Divorce and Separation

Whether a petition to divorce or separate is filed, you must ask the court to resolve all issues between you. The biggest difference between a divorce and separation judgment is one line item which addresses your marital status. In a separation, your status changes from married to legally separated. In a divorce your status changes from married to divorced. One continues your marriage in limited form, one ends the marriage.

Custody, parenting time, child support, spousal support, asset and debt division, name change preferences and all other issues applicable to your case will be resolved in either a divorce or separation. If you are married, the court can only decide these other issues if a divorce or separation petition has been filed. The court can also address a large number of issues on a temporary basis (see Temporary Relief) to provide you more immediate relief.

If you request a legal separation, your spouse may instead request a divorce. The only way the marriage continues in either form is if both parties agree to continue it. One party alone may request and receive a separation or divorce judgment over objection of the other party.

If a legal separation is granted, and so long as the parties have followed instead of disregarded the judgment (for example, by commingling separate assets or having another child together or living together) a separation judgment may be converted to a divorce judgment within two years. If the separation judgment has been abandoned, some or all issues in your case may have to be relitigated.

For more information, click on the following additional topics:

For more information, contact us at 503-585-0157 or sbaldwin@oneillbaldwin.com. We offer *FREE one-half hour consultations, and would be happy to discuss your case and answer your initial questions.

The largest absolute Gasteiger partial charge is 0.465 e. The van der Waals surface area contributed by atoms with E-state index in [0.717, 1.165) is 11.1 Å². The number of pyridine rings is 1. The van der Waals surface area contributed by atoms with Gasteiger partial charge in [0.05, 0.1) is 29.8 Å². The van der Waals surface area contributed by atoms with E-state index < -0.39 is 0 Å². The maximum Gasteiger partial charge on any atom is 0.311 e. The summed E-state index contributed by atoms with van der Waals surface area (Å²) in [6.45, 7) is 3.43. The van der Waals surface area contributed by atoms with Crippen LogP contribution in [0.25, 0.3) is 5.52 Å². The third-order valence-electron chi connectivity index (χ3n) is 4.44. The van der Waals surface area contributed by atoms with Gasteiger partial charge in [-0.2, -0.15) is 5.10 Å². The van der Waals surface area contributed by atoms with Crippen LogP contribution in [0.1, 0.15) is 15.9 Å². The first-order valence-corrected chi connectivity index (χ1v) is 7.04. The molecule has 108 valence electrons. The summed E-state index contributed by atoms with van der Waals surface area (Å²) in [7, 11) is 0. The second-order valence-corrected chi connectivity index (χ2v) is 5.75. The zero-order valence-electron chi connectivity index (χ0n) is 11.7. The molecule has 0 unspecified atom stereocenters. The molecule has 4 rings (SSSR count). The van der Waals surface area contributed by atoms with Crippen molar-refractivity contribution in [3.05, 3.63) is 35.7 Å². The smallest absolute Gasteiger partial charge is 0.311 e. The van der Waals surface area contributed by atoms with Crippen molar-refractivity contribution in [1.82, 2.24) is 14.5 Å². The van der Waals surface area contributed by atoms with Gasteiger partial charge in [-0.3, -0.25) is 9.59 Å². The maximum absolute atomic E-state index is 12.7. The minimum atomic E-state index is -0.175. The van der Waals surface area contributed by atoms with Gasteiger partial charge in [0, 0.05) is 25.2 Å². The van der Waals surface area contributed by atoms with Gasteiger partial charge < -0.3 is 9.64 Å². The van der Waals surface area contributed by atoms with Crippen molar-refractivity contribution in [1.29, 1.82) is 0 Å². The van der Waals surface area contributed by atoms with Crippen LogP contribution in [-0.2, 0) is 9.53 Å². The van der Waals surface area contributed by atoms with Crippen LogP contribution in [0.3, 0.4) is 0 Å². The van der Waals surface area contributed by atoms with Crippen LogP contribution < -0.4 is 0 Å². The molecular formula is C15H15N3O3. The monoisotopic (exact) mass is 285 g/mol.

NOTICE: The above summary is meant for informational purposes and is not intended to be legal advice. It is meant merely as a broad overview of the rules applicable to the majority of cases, and does not diminish the need to consult with a professional regarding your specific circumstances.

Legal Separation

A separation judgment addresses and resolves each and every issue that a divorce judgment addresses and resolves, except does not end the marriage. Legal separation can be useful to resolve uncertainty and to separate finances so that the parties can focus their time and energy on determining whether the marriage can or should be saved. If both parties genuinely wish to consider saving the marriage, a legal separation can be very helpful in amicably resolving financial and other disputes in a reasonable, low stress and cost-effective manner.

However, if only one party truly wants the marriage to continue, and wants the chance to continue the marriage at the cost of agreeing to disproportionally favorable terms to the other party, he or she may find themselves divorced quickly after entry of the separation judgment without ability to renegotiate the unfavorable terms. Parties should seek the advice of an attorney before entering any judgment which may permanently affect their rights, particularly if they cannot separate their desire to continue the marriage from assessing what is or is not a fair and equitable division of assets, debts and/or parenting rights.

Once a separation judgment is entered, and assuming separation of finances and living arrangements in compliance with the separation judgment, the judgement can be readily converted into a divorce judgment upon request by either party within two years. If the parties have not complied with the separation judgment, certain issues may need to be relitigated as a result of accumulation of additional assets or debts, additional children being born, or other changed circumstances.

With agreement between the parties, a separation judgment may be set aside, which then continues the married status of the parties and ends all effect of the separation judgment.

For more information, click on the following additional topics:

Or, contact us at 503-585-0157 or sbaldwin@oneillbaldwin.com. We offer *FREE one-half hour consultations, and would be happy to discuss your case and answer your initial questions.

NOTICE: The above summary is meant for informational purposes and is not intended to be legal advice. It is meant merely as a broad overview of the rules applicable to the majority of cases, and does not diminish the need to consult with a professional regarding your specific circumstances.